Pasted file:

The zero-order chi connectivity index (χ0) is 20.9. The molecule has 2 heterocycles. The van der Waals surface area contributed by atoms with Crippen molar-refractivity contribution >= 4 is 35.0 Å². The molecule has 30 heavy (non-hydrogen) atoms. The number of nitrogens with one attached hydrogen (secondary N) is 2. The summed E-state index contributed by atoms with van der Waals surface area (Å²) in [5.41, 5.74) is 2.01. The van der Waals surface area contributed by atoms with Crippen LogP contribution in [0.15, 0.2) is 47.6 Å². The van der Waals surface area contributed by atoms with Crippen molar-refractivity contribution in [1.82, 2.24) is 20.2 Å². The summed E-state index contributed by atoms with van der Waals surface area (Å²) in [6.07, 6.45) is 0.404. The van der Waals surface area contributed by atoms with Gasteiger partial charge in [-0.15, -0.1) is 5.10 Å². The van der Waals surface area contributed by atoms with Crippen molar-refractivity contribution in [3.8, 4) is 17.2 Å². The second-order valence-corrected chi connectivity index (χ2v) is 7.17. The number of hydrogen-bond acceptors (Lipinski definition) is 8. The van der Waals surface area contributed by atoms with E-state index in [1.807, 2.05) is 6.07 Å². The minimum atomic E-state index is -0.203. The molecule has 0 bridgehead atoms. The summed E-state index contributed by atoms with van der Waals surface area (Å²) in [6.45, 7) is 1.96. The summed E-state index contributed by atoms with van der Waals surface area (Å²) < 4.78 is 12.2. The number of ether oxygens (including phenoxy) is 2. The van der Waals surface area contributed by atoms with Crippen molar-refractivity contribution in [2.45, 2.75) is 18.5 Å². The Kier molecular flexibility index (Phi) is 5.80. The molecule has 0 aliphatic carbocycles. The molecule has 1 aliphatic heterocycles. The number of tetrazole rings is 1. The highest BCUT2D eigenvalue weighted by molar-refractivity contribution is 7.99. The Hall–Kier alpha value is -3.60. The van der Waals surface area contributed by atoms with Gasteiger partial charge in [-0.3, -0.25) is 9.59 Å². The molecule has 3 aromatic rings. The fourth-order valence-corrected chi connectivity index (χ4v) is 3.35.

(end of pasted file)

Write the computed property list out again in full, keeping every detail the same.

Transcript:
The zero-order chi connectivity index (χ0) is 20.9. The molecule has 2 heterocycles. The van der Waals surface area contributed by atoms with Crippen molar-refractivity contribution >= 4 is 35.0 Å². The molecule has 30 heavy (non-hydrogen) atoms. The number of nitrogens with one attached hydrogen (secondary N) is 2. The summed E-state index contributed by atoms with van der Waals surface area (Å²) in [5.41, 5.74) is 2.01. The van der Waals surface area contributed by atoms with Crippen LogP contribution in [0.15, 0.2) is 47.6 Å². The van der Waals surface area contributed by atoms with Crippen molar-refractivity contribution in [1.82, 2.24) is 20.2 Å². The summed E-state index contributed by atoms with van der Waals surface area (Å²) in [6.07, 6.45) is 0.404. The van der Waals surface area contributed by atoms with Gasteiger partial charge in [-0.15, -0.1) is 5.10 Å². The van der Waals surface area contributed by atoms with Crippen molar-refractivity contribution in [3.8, 4) is 17.2 Å². The second-order valence-corrected chi connectivity index (χ2v) is 7.17. The number of hydrogen-bond acceptors (Lipinski definition) is 8. The van der Waals surface area contributed by atoms with E-state index in [1.807, 2.05) is 6.07 Å². The minimum atomic E-state index is -0.203. The molecule has 0 bridgehead atoms. The summed E-state index contributed by atoms with van der Waals surface area (Å²) in [6.45, 7) is 1.96. The summed E-state index contributed by atoms with van der Waals surface area (Å²) < 4.78 is 12.2. The number of ether oxygens (including phenoxy) is 2. The van der Waals surface area contributed by atoms with Crippen molar-refractivity contribution in [2.45, 2.75) is 18.5 Å². The Kier molecular flexibility index (Phi) is 5.80. The molecule has 0 aliphatic carbocycles. The molecule has 1 aliphatic heterocycles. The number of tetrazole rings is 1. The highest BCUT2D eigenvalue weighted by molar-refractivity contribution is 7.99. The Hall–Kier alpha value is -3.60. The van der Waals surface area contributed by atoms with Gasteiger partial charge in [-0.3, -0.25) is 9.59 Å². The molecule has 3 aromatic rings. The fourth-order valence-corrected chi connectivity index (χ4v) is 3.35.